Saturday, May 11, 2013

Hysteria (2011)

Director: Tanya Wexler                                   Writers: Stephen Dyer & Jonah Lisa Dyer
Film Score: Gast Waltzing                              Cinematography: Sean Bobbitt
Starring: Hugh Dancy, Maggie Gyllenhaal, Jonathan Pryce and Rupert Everett

Hysteria is hysterical. It’s based on the true story of a Dr. Dalrymple who specialized in treating “hysteria” in woman. His treatment was to stimulate their genitals to achieve “paroxysmal convulsions” which no one would really admit were orgasms. Graduating medical student Mortimer Granville, meanwhile, is looking for a job and the only one he can get is with Dalrymple. After his initial shock at the fundamentals of his practice, not to mention the overflowing waiting room, he signs on and becomes an expert in the art of paroxysmal convulsions. The only problem is that he gets carpel tunnel syndrome in his right hand from the effort. What to do? Fortunately his roommate, Lord Edmund St. John-Smythe, has been experimenting with electricity and his electric feather duster appears to be just the thing, bringing about the invention of the electric vibrator.

Jonathan Pryce, whose singular performance in Brazil made him a star, is wonderful as Dalrymple. A proper British doctor, he has no qualms about his specialized practice. Hugh Dancy plays Granville, chafing at the inability of the medical establishment to recognize germ theory and yet able to do nothing about it mired in a practice that does little more than service women’s sexual needs. But he carries on, to the point where Price plans to leave his practice to Dancy, assuming he marries his daughter. Felicity Jones is the quiet, unassuming daughter that he proposes to, while Pryce’s other daughter is the headstrong Maggie Gyllenhaal who runs a clinic for the poor that is the shame of the medical establishment, her father included. While Dancy goes about perfecting the vibrator, Gyllenhaal continues to goad him into working at her clinic in order to make full use of his medical skills and to be a genuine benefit to society.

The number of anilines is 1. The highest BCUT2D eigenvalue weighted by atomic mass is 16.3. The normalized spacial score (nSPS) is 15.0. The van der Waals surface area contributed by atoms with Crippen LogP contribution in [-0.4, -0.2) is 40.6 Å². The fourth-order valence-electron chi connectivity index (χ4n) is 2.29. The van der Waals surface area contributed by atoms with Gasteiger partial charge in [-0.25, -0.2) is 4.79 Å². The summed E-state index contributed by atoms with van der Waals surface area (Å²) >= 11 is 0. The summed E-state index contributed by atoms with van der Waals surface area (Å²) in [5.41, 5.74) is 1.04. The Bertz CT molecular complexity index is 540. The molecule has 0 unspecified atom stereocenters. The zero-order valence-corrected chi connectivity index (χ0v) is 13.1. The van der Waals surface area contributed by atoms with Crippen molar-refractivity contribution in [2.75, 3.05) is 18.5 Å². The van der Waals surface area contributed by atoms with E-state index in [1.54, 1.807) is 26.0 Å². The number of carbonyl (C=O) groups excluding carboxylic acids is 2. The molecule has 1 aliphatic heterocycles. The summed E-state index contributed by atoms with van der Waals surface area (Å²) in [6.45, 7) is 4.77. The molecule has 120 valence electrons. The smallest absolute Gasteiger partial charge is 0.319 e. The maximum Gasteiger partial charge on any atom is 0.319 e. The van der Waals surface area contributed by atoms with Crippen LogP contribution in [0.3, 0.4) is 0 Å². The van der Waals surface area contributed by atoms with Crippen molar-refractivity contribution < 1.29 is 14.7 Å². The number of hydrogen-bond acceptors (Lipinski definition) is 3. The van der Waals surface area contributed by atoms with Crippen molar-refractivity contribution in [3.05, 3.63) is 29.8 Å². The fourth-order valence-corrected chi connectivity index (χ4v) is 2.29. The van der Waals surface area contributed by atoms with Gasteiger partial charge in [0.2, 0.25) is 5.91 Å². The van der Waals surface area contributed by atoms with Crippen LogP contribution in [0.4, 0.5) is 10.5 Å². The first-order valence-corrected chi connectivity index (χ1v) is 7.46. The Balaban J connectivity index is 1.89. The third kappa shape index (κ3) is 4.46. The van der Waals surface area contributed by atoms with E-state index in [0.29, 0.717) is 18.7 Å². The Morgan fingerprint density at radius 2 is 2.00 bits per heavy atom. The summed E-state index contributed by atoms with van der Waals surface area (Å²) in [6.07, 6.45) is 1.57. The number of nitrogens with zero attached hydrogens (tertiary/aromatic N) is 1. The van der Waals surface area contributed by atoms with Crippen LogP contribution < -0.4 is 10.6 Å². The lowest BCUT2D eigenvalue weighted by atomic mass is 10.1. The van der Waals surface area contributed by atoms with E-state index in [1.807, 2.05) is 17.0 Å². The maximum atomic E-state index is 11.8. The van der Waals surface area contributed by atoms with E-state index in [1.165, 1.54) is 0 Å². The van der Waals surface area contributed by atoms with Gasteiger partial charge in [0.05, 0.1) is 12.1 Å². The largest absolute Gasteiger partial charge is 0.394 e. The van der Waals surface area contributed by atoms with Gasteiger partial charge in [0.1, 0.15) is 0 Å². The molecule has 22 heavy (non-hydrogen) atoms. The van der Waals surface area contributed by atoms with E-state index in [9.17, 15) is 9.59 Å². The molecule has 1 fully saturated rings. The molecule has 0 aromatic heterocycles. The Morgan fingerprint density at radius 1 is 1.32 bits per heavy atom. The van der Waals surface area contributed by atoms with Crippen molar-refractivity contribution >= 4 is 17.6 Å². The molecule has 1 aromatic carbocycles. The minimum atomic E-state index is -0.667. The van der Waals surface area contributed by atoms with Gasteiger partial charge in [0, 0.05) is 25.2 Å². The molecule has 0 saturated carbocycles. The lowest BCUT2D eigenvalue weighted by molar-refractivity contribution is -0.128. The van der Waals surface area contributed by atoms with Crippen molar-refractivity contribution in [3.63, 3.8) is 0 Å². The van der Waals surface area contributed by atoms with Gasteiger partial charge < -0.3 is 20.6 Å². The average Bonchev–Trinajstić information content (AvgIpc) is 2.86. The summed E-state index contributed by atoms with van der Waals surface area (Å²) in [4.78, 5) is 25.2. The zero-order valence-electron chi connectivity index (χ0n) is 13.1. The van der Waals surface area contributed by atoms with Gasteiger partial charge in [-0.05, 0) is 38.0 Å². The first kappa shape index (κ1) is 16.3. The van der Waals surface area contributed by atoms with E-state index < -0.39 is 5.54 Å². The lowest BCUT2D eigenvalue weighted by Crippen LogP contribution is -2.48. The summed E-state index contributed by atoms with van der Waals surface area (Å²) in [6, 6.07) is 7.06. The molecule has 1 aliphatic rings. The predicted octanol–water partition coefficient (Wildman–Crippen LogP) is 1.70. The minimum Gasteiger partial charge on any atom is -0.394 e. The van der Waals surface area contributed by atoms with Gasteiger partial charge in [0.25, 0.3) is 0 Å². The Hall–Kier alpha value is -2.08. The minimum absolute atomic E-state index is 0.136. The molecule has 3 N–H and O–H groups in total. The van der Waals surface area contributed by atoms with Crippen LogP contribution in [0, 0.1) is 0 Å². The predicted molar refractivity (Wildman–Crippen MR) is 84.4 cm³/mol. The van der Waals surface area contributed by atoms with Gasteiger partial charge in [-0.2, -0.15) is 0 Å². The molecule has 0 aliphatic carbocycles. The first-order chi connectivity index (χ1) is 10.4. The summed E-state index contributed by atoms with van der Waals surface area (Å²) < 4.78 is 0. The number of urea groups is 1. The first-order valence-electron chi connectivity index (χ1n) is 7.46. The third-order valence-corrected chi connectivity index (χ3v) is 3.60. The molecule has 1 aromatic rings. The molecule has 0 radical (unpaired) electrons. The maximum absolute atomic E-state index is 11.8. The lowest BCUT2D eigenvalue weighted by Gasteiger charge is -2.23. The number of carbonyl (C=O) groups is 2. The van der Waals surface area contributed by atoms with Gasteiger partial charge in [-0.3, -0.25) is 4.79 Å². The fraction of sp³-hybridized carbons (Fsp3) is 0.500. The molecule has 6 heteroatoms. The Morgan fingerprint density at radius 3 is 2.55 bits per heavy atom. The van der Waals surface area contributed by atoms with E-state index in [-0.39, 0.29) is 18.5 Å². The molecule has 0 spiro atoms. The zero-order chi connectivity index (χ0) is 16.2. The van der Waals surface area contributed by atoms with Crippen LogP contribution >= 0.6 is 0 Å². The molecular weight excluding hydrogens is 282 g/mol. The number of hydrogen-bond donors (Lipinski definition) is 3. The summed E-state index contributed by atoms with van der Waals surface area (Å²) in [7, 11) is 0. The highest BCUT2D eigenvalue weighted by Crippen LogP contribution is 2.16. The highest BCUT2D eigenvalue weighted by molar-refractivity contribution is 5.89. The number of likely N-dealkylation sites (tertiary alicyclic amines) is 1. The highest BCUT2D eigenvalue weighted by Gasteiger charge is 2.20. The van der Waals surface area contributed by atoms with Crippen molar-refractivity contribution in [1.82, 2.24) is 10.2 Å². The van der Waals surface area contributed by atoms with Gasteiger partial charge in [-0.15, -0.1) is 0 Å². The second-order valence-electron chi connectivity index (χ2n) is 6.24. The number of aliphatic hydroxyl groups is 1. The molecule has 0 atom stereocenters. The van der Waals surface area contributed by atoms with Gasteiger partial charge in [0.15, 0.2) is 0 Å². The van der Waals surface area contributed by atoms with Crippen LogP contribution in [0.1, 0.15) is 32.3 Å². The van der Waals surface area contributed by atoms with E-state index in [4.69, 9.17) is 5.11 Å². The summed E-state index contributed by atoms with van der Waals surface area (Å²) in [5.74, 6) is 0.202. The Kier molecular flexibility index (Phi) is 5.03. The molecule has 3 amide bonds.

It is clear that Dancy is torn between the security of Pryce’s practice and the opportunity to really test the germ theory where it will do some good. At the same time he is torn between Gyllenhaal’s infectious enthusiasm and the genteel, orderly life that Jones offers. The ending of the film, while incredibly informative, is also chilling in its demonstration of how little power women had over their own bodies well into the twentieth century, a fact that is still reflected in the panels of men who presume to dictate their choices even today. Director Tanya Wexler has directed only three films, and while none broke box office records they are all solid productions. This one benefits from superb casting and a quirky style that is perfectly suited to the subject matter. And the deadly serious nature with which all the characters take the humorous situations makes the film all the more enjoyable. Hysteria is definitely uneven at times, but certainly an entertaining look at a novel subject.

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